Speedy Ortiz is probably sick of being compared to Pavement, but it's hard to ignore the similarities.  Especially when you take into account the section of powerhouse frontwoman, Sadie Dupuis’ résumé that reveals her as a former member of Babement, a Pavement cover band from way back when. The band’s ‘90s nostalgia is ever-present (and they’ve got the LiveJournal account to prove it), but somehow they form a genre all their own. I’d call it indie-pop-punk-rock, if that can be a thing. Dupuis’ bare bones vocals ring out loud and clear over melodic riffs, and I can’t help but fall in love with her hooky choruses about how stupid love can be and what it’s like to feel (or not feel) all of the feels. After receiving tons of well-deserved attention for debut album Major Arcana last year, they've returned with a distortion-drenched gem: their new EP, Real Hair. We caught up with her about a bunch of things: her crazy comic book characters, figuring out your sexuality, vegan restaurants, and quitting her day job for the band’s big-ass tours.

How's your European tour going? Have you had much time for sight-seeing and being touristy?

The tour's been amazing. People are truly kind over here, from fans to promoters to sound engineers. And we've been able to play with a number of bands we love, like Joanna Gruesome from Cardiff and Jealousy Mountain Duo from Cologne, both of whom played several dates with us along the tour, as well as some bands we weren't already familiar with, like Empty Pools from Bristol and Cowtown from Leeds. We usually like visiting museums when we tour in the States, especially free museums, but we've had a stupidly tight schedule which hasn't left a tremendous amount of time for sightseeing. We got about 30 minutes in the Tate Modern (mostly in the Surrealist wing), and I took a few hours at the Stedelijk in Amsterdam, which was running a cool Marcel Wanders exhibition, in addition to their incredible permanent collection. Got some cool new digs at a student-run fashion co-operative in Amsterdam as well. Plus we got to ride a few ferries and eat a few curries.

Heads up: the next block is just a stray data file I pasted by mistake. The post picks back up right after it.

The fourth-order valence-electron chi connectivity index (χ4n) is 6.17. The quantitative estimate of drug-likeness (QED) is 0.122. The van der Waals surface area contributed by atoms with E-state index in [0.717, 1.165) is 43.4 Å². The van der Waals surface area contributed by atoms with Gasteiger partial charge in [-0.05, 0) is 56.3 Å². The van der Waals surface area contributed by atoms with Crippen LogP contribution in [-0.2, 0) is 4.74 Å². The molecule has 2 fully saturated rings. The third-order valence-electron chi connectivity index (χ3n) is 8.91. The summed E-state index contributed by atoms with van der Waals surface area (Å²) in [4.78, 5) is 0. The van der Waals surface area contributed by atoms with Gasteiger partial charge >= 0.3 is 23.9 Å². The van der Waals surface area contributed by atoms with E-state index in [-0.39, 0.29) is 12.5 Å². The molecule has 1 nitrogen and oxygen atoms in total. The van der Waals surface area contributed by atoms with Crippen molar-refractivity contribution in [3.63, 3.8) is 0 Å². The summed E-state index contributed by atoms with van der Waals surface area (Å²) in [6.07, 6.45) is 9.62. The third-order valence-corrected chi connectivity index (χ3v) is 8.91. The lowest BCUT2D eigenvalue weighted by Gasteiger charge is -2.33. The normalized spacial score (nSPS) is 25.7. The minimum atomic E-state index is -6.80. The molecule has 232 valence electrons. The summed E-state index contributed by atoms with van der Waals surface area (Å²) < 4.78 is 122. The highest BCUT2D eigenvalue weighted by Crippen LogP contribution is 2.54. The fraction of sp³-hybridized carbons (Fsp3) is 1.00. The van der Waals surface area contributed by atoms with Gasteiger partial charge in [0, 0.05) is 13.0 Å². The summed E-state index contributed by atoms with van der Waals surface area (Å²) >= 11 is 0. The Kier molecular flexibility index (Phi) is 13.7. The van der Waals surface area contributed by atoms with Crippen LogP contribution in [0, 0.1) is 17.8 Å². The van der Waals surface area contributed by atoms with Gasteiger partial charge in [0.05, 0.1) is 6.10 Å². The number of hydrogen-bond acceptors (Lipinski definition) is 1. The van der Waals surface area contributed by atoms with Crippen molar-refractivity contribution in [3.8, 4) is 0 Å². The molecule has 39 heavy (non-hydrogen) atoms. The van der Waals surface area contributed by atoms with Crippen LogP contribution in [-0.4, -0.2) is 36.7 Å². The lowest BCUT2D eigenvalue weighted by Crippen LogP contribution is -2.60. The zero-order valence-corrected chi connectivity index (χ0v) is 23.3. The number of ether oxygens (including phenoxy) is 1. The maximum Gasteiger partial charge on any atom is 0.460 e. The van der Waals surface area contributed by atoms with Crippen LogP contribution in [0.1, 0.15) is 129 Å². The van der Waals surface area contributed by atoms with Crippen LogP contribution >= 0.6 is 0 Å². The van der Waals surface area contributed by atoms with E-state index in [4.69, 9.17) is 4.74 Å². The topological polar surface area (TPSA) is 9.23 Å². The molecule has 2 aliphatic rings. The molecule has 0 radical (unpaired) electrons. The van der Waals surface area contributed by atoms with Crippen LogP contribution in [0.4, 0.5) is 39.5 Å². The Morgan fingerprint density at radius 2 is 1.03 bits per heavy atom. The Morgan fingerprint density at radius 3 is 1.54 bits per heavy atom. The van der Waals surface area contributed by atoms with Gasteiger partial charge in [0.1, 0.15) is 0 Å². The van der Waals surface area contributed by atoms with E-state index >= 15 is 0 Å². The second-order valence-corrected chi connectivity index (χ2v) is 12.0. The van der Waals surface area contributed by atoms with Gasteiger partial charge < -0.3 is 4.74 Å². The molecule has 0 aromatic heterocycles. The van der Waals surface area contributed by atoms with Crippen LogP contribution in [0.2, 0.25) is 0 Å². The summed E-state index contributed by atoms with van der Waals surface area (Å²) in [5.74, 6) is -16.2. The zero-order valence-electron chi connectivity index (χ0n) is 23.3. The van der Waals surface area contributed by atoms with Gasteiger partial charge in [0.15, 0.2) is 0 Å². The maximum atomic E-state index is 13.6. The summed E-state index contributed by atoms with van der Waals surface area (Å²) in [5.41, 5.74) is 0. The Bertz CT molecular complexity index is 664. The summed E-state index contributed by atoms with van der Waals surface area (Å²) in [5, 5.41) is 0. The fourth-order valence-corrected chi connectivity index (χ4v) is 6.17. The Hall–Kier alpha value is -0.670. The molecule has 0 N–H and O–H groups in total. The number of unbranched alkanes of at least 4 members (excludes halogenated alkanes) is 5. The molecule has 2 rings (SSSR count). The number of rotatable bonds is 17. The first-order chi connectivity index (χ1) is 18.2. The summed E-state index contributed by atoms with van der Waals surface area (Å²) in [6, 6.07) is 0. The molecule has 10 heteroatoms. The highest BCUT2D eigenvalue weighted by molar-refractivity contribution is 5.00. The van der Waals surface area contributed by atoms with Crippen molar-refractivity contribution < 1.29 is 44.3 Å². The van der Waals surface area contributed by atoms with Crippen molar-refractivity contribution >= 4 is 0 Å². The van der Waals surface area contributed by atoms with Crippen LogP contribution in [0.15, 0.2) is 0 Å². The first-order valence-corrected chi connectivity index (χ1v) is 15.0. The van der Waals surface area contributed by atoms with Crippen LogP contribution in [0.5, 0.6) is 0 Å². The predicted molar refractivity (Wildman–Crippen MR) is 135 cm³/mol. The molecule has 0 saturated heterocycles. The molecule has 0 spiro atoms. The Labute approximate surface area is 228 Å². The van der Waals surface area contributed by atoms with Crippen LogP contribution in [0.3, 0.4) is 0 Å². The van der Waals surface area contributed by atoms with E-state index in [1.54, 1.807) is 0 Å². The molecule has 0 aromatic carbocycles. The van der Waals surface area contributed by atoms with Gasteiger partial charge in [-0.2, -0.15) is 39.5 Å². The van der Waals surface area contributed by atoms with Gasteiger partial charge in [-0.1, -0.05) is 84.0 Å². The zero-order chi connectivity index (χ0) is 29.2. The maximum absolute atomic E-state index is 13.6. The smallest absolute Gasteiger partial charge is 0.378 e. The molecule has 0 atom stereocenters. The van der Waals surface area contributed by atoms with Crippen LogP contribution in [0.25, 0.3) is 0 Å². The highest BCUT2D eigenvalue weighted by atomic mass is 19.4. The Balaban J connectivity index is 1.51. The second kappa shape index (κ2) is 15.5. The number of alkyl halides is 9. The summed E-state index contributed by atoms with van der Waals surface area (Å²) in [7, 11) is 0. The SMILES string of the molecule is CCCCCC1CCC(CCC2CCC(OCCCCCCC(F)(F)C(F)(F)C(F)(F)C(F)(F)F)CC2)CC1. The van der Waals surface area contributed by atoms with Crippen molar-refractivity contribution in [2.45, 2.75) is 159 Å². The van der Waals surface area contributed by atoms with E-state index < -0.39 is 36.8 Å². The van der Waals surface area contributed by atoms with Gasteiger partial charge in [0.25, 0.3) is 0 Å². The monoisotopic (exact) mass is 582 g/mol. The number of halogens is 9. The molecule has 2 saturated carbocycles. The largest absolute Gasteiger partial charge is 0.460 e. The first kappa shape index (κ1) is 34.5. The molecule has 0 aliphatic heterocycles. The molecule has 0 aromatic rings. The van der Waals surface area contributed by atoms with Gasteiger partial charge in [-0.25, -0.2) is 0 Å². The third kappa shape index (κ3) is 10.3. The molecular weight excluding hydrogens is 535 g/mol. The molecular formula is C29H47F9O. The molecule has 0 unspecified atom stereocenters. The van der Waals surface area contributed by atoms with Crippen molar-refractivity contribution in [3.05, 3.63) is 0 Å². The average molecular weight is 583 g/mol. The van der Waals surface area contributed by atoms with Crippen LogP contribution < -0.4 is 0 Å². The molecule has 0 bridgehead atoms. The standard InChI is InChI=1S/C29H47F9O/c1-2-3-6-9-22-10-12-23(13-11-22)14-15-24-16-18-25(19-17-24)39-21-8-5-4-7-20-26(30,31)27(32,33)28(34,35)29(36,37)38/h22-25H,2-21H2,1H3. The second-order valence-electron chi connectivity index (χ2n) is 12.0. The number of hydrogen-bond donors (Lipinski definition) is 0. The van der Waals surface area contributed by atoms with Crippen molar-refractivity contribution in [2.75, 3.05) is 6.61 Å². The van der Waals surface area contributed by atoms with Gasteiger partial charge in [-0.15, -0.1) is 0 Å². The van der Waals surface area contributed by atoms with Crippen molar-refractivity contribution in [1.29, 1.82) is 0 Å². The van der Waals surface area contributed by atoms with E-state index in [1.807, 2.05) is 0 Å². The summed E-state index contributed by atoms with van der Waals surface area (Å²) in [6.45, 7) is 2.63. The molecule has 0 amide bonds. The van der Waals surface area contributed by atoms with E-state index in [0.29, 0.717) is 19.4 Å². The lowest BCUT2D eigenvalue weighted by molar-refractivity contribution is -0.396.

I love Real Hair. What was the songwriting process for it like?

Most of those songs were written and demoed as solo guitar and voice versions in May and June, right before we released our debut album. It was the first stuff I'd written for Speedy Ortiz in about six months. We were incredibly busy trying to promote the album and doing shows non-stop, so we didn't have time to learn them as a band until September. When I first played them for my bandmates, I don't think they got what I was hearing; the songs sounded quiet and sentimental to them, but I could hear what they should sound like in a full band iteration, so I re-recorded demos with more fleshed out arrangements, which included, like, 5 overdriven guitar parts, bass, programmed drums, keyboards. We more or less translated those into the tracks on the EP, just a few weeks before we recorded it last November.

What's the story behind the song "Shine Theory"? It's my favorite one on the EP.

I spent a year on the market, so to speak, in between two very long-term serious relationships, and I briefly dated someone who I considered sort of a celebrity, objectively quite attractive and talented and, to me, out of my league. But since I'd never really casually dated I had no idea what feelings were normal, or how to be interested in someone, or how interested I should be, or even what it was like to be interested in someone. 

Later I learned a little about asexuality and realized I was demi-sexual, and it made a lot more sense to me why I couldn't feel attracted to this technically attractive person, and why I felt so resentful when anyone found me attractive or tried to tell me that I was (which is because I don't find anyone attractive outside of a serious, stable romantic context, including myself!). So it was a combination of feeling confused about sexuality and also starting to see some success in our band, which meant being photographed somewhat regularly and having to come to terms with the weirdness of other people putting me in a "sexual" context. Also, I was reading Uzumaki, so I took some of the spiral imagery from that, specifically "The Scar" issue. The title comes from a New York Magazine article by Ann Friedman about befriending powerful women, in particular Beyoncé and Kelly Rowland's friendship.